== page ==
He apparently lived his entire life in Berlin and is known to have been an instrument maker there from, at the latest, 1695. He succeeded Christoph Werner in 1707 as official maker to the court. He delivered a harpsichord to the court at Köthen in 1719 on the recommendation of Johann Sebastian Bach, which was probably the instrument for which Bach composed Brandenburg concerto no.5 as a show-piece.
Three of his harpsichords survive: a single-manual, in Hudiksvall, Sweden, is signed 'Berlin, 1710'. In Schloss Charlottenburg, Berlin, there is one single-manual, which belonged to Queen Sophie Charlotte, and one double-manual, both unsigned and probably made for the court.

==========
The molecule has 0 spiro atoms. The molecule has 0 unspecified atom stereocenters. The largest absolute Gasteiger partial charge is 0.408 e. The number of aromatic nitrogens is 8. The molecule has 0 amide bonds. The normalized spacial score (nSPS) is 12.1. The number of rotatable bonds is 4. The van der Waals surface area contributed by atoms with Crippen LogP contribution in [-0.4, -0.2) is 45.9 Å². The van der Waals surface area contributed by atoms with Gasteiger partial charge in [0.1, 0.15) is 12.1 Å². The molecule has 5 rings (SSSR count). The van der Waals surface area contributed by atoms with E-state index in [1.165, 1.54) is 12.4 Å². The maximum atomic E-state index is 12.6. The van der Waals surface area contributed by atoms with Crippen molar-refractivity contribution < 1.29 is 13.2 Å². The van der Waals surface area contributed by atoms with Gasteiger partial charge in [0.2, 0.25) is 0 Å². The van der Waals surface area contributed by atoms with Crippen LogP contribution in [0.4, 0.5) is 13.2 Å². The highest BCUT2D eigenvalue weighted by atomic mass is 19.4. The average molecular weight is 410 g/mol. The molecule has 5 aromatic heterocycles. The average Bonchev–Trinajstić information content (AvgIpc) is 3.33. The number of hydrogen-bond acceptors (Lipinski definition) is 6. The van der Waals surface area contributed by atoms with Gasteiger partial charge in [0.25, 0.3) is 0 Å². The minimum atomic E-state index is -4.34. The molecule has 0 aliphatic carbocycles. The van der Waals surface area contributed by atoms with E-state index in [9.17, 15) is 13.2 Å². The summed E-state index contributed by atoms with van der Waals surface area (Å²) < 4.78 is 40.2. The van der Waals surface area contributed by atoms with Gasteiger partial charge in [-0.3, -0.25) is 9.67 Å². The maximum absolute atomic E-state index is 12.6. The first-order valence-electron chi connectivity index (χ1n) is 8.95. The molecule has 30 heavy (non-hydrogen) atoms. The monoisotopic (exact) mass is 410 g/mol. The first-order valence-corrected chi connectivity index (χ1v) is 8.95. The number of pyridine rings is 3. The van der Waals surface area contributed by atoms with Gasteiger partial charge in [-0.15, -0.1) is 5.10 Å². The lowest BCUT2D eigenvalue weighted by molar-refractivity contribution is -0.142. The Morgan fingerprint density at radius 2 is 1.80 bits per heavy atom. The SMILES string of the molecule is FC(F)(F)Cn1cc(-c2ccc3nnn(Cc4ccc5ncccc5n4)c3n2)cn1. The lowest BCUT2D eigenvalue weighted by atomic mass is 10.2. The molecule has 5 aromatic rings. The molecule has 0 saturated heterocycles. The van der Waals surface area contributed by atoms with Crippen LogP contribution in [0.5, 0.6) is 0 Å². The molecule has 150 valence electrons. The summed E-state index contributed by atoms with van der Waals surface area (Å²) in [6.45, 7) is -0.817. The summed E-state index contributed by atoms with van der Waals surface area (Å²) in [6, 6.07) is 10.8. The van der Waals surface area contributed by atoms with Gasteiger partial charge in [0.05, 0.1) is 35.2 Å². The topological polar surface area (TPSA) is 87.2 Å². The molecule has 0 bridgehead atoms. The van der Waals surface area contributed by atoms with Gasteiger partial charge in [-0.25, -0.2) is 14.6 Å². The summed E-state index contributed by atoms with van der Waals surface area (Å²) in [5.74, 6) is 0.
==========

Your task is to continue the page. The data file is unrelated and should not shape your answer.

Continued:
Michael Mietke II (5 March 1702 – April/August 1754) was his son; he became harpsichord maker to the Königsberg court in 1728.
Georg[e] Mietke (31 January 1704 – 1770), also his son, left Berlin in 1729, moving to Danzig, and then in 1739 to Königsberg, where he had a licence to build 'Claviere, und musikalische Instrumenten' in 1747.
Friedrich Mietke (1746 – c. 1805) was the son of Georg Mietke, and was taught by him until 1765. He became maker to the court in 1770.
- Dieter Krickerberg: 'Mietke', Grove Music Online ed. L. Macy (Accessed 2007-05-18), http://www.grovemusic.com/
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